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Does violence beget violence? The role of family ethnic socialisation and intergroup bias among youth in a setting of protracted intergroup conflict

Research output: Contribution to journalArticle

Original languageEnglish
Pages (from-to)403-408
Number of pages6
JournalInternational Journal of Behavioural Development
Issue number5
Early online date12 May 2019
DateAccepted/In press - 17 Feb 2019
DateE-pub ahead of print - 12 May 2019
DatePublished (current) - 1 Sep 2019


Does violence beget violence among youth in a setting of protracted conflict? Framed by a developmental intergroup approach, this paper examines the mediating roles of family ethnic socialization and intergroup bias. Two time points from 466 (50% female/50% male, 51% Catholic/49% Protestant) 14 to 16 year olds in Northern Ireland were analyzed. Bootstrapped chain mediation found that previous experience with sectarianism, or intergroup violence, was positively related to family ethnic socialization, which predicted later intergroup bias, which was related to higher levels of adolescent participation in sectarian antisocial behavior. Findings identify the importance of family processes in the link from experiencing to committing sectarian acts. Implications for preventing youth participation in sectarianism are discussed.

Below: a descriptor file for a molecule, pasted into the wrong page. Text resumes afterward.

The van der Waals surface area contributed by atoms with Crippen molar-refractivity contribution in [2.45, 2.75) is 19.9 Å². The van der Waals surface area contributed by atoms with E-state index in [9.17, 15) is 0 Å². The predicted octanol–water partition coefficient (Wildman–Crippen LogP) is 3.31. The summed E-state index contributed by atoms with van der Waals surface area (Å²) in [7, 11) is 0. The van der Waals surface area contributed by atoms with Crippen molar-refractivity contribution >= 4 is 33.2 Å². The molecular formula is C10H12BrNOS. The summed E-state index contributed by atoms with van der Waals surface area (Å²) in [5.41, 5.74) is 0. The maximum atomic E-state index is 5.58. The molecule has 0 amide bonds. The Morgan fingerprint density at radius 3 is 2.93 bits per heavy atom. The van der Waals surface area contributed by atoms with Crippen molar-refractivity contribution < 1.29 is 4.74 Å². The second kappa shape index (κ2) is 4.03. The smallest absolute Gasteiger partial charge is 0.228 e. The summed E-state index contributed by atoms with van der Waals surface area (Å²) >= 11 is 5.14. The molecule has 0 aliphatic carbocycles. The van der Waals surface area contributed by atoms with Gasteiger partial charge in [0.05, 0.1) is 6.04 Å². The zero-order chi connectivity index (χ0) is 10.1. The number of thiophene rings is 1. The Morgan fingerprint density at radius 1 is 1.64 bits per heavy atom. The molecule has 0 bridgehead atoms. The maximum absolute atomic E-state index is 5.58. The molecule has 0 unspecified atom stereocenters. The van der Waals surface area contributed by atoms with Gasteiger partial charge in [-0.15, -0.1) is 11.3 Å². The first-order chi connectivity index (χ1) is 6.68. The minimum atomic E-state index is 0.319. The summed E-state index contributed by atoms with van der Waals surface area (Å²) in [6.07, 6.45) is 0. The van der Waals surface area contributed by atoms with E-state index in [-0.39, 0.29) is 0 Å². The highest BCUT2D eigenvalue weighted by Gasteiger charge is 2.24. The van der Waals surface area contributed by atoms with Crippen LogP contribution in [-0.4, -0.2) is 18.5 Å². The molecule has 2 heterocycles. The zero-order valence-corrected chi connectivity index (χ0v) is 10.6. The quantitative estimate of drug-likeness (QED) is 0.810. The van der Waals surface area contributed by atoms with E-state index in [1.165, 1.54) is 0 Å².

Research areas

  • adolescent, Northern Ireland, intergroup bias, family ethnic socialization, protracted conflict, sectarianism, intergroup violence, youth

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